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New Stadium In L.A.: New Law Brings Downtown Stadium Closer To Development

California Governor Jerry Brown signed a bill today giving a big boost to plans for an NFL stadium in downtown Los Angeles by Anschutz Entertainment Group, according to an AP report. The bill would accelerate any legal challenges over environmental impact over the stadium’s development.

The bill would allow for any lawsuits over the stadium’s environmental impact to go directly to the California Court of Appeal, skipping Superior Court. The appeals court would be required to deliver a ruling within 175 days.

Governor Brown framed the issue as a matter of economic development. The project is estimated to some 12,000 construction jobs and another 11,000 permanent jobs. Expediting the development, according to the Governor’s rationale, would provide some measure of relief to the state’s unemployment rate, which tops the national average.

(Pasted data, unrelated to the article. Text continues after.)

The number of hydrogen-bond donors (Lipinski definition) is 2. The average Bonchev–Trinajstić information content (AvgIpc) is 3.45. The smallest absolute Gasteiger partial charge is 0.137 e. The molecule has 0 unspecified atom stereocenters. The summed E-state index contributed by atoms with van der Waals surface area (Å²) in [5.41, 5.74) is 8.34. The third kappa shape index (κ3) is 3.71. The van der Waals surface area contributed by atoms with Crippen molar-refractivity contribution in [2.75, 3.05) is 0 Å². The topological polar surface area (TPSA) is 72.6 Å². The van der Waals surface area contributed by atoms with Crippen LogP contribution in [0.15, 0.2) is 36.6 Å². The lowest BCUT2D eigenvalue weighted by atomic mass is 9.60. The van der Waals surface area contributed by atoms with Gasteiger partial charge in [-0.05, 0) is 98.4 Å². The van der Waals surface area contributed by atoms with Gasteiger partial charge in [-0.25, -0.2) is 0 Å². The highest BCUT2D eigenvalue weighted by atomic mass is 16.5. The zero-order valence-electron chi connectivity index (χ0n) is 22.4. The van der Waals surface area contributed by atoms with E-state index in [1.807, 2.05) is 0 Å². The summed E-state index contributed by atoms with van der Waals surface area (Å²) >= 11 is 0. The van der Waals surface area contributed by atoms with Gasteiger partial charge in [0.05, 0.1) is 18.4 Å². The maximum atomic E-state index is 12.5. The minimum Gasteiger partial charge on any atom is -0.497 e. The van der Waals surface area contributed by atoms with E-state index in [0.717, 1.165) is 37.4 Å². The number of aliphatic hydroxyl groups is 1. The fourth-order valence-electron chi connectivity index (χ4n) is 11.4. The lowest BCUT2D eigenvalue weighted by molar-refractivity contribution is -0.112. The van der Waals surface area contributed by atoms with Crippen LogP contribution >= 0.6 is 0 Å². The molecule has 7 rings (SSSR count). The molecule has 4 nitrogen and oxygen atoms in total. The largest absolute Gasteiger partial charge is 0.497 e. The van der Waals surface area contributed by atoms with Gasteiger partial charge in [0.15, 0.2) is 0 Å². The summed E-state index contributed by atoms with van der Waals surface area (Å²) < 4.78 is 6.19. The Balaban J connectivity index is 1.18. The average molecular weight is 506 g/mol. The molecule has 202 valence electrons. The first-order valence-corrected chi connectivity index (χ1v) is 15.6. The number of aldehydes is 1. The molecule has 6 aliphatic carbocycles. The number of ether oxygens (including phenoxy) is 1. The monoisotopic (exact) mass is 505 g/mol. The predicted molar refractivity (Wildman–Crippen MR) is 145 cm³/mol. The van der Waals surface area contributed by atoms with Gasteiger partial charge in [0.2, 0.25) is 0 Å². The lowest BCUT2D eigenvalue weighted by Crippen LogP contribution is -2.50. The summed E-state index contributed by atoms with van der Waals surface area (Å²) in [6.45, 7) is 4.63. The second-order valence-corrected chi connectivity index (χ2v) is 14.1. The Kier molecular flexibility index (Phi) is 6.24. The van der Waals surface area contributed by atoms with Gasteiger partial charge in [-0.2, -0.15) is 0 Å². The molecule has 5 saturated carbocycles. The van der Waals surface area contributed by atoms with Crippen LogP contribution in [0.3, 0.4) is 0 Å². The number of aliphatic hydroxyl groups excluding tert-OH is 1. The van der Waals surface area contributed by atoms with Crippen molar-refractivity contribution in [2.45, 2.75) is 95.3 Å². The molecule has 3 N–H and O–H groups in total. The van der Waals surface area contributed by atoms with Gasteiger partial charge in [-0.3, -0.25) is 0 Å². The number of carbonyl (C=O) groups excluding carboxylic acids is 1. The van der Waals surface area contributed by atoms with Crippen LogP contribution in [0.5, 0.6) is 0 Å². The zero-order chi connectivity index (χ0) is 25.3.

AEG agreed to make the new development readily accessible to public transportation as well as making the stadium a “green” facility. AEG also promised to submit an environmental impact statement and purchase offsetting carbon credits.

As for a projected completion date, AEG still has its sights set on 2016. They would like to move a team to Los Angeles sooner than that, possibly in time for the 2012 NFL season.

AEG President Tim Leiweke said that the bill provides further evidence that LA is committed to being an NFL city again. Leiweke intends to work with NFL Commissioner Roger Goodell to determine which teams are the right candidates to relocate. The franchises mentioned most often include the San Diego Chargers, Minnesota Vikings, Jacksonville Jaguars and the St. Louis Rams.